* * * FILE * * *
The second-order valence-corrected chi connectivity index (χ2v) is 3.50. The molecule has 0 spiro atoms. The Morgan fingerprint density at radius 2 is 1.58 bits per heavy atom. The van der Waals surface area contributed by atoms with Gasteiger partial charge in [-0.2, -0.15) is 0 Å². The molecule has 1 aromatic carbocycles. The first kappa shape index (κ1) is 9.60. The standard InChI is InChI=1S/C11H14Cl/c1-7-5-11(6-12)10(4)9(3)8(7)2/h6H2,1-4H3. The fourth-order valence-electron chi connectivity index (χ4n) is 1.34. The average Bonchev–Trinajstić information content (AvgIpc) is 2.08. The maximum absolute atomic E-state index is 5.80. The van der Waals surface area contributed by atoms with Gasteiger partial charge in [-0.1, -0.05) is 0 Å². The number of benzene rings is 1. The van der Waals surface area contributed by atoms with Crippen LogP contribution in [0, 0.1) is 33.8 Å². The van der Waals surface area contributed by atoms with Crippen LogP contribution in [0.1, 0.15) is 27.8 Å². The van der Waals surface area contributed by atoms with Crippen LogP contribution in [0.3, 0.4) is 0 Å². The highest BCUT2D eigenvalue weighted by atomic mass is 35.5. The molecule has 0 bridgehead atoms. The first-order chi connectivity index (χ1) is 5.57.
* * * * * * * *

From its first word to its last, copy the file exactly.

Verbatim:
The second-order valence-corrected chi connectivity index (χ2v) is 3.50. The molecule has 0 spiro atoms. The Morgan fingerprint density at radius 2 is 1.58 bits per heavy atom. The van der Waals surface area contributed by atoms with Gasteiger partial charge in [-0.2, -0.15) is 0 Å². The molecule has 1 aromatic carbocycles. The first kappa shape index (κ1) is 9.60. The standard InChI is InChI=1S/C11H14Cl/c1-7-5-11(6-12)10(4)9(3)8(7)2/h6H2,1-4H3. The fourth-order valence-electron chi connectivity index (χ4n) is 1.34. The average Bonchev–Trinajstić information content (AvgIpc) is 2.08. The maximum absolute atomic E-state index is 5.80. The van der Waals surface area contributed by atoms with Gasteiger partial charge in [-0.1, -0.05) is 0 Å². The number of benzene rings is 1. The van der Waals surface area contributed by atoms with Crippen LogP contribution in [0, 0.1) is 33.8 Å². The van der Waals surface area contributed by atoms with Crippen LogP contribution in [0.1, 0.15) is 27.8 Å². The van der Waals surface area contributed by atoms with Crippen LogP contribution in [0.3, 0.4) is 0 Å². The highest BCUT2D eigenvalue weighted by atomic mass is 35.5. The molecule has 0 bridgehead atoms. The first-order chi connectivity index (χ1) is 5.57.